Q: Can self-defense or defense of necessity be used as a defense in a resisting arrest case in Texas criminal law?
"A defendant was charged with resisting arrest for unlawfully intentionally prevented and obstructed an officer from effecting transportation by using force against the officer, namely by PLACING HIS FOOT IN THE DOORWAY"
The defendant argued that he was pushed from the back or behind by the officer with unreasonable force and the defendant used his foot to stop his body and prevented his head and face from the danger of hitting the wall by putting his foot on the wall and that there was no doorway, since the door was closed or locked, basically there was no other space or entranceway to proceed.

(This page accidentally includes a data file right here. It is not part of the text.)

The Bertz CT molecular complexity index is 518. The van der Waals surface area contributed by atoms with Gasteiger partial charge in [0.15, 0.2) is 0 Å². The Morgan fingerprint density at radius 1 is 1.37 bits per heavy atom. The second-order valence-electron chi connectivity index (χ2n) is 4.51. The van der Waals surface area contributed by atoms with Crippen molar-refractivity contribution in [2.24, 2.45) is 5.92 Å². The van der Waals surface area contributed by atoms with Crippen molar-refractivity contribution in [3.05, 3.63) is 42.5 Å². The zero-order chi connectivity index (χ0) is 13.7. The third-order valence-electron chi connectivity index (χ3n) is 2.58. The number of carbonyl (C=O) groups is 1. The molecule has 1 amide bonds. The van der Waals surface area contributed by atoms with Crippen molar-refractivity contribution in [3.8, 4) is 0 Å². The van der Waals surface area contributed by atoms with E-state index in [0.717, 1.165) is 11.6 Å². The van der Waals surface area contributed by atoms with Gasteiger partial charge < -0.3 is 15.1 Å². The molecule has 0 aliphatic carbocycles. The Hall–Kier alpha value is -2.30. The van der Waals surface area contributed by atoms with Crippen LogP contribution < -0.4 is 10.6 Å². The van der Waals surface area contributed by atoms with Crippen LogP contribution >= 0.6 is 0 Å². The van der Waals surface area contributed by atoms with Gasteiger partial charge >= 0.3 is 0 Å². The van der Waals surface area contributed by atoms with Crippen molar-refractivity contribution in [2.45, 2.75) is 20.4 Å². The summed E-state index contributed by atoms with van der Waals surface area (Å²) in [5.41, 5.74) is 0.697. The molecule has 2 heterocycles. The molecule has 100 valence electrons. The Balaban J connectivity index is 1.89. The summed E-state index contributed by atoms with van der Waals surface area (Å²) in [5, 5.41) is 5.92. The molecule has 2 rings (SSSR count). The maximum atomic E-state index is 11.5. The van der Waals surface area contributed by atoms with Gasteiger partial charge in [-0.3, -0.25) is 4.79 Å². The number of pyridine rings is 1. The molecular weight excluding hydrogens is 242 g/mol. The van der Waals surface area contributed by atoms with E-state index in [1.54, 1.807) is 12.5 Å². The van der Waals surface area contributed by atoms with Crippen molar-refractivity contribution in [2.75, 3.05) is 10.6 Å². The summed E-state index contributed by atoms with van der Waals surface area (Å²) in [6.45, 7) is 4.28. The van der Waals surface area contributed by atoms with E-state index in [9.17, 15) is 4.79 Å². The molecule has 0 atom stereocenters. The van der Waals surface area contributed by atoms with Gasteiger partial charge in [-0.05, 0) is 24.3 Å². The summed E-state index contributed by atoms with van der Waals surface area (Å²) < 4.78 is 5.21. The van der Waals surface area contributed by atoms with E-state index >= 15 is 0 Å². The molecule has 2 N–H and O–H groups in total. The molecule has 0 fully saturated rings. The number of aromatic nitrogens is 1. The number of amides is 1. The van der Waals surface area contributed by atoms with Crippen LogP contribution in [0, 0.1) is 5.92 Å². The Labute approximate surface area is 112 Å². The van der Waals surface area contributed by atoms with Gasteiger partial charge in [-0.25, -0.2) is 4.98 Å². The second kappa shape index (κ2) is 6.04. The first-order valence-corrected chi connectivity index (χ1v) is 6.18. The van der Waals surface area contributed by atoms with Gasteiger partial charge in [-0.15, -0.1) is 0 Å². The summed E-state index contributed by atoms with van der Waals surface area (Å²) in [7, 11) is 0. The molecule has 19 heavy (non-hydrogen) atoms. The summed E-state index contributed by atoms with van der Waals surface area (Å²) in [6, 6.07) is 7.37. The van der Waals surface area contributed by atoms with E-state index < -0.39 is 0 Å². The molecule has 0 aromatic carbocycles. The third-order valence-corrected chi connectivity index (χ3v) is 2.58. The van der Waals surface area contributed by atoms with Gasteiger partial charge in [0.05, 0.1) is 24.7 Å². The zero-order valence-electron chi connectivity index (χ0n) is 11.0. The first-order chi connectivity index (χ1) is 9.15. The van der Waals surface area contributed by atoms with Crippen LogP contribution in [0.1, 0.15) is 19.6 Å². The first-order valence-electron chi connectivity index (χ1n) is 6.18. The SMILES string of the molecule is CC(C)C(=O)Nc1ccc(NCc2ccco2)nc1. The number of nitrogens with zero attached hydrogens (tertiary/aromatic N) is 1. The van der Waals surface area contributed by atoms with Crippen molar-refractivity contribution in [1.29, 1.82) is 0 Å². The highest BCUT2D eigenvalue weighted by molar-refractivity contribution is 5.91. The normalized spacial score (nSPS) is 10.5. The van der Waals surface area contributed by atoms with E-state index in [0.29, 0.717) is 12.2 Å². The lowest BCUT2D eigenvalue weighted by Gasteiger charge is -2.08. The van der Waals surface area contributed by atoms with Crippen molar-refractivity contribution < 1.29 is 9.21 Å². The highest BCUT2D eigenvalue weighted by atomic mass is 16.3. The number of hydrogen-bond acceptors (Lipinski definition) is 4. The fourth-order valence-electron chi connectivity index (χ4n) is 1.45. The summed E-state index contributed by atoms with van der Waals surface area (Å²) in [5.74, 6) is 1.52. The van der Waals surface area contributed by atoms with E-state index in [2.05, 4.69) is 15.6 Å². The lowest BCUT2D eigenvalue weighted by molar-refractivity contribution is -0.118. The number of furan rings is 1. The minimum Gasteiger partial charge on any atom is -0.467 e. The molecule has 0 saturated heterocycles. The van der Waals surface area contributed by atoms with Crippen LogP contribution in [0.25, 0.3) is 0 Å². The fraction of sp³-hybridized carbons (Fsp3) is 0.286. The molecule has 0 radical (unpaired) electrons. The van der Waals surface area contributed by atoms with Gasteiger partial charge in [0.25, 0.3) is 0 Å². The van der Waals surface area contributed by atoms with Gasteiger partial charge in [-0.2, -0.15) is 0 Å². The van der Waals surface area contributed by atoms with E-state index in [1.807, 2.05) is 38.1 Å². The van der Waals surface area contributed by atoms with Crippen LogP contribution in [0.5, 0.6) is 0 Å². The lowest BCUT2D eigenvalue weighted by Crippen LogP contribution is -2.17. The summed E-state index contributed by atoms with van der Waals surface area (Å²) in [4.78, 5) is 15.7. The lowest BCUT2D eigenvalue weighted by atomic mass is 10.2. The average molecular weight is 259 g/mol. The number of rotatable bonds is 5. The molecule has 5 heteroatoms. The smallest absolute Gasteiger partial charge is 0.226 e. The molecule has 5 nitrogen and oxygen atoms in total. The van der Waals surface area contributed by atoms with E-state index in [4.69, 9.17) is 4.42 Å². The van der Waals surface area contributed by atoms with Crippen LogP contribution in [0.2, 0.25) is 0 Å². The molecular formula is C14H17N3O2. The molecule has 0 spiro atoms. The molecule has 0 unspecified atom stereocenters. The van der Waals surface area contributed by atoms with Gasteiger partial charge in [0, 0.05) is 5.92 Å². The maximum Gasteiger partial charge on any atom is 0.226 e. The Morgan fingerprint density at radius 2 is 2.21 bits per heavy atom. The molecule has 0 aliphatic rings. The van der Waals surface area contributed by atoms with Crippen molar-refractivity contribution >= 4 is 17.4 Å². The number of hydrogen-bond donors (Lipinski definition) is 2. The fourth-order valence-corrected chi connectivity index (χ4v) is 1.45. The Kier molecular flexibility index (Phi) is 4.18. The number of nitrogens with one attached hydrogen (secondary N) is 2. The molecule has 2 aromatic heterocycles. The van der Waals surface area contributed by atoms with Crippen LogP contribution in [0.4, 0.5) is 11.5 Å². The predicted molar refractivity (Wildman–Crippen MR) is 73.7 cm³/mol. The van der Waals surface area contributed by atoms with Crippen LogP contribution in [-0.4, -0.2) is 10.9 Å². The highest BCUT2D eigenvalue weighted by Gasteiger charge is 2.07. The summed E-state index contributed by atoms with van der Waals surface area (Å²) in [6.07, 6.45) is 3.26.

In anyway, the wall would have still impeded or stopped the defendant's movement.
If self-defense or defense of necessity does not apply to this case, what other defense could apply here?
A: There are statutory and common law defenses that apply to this. Specifically, Penal Code 9.31(c) sets out two statutory defenses to resisting. You will want to consult with a criminal defense attorney who practices in the jurisdiction the offense arises out of to discuss the specifics of your case and what other defenses might apply. To learn more about the statutory defenses: https://www.versustexas.com/criminal/resisting-arrest/
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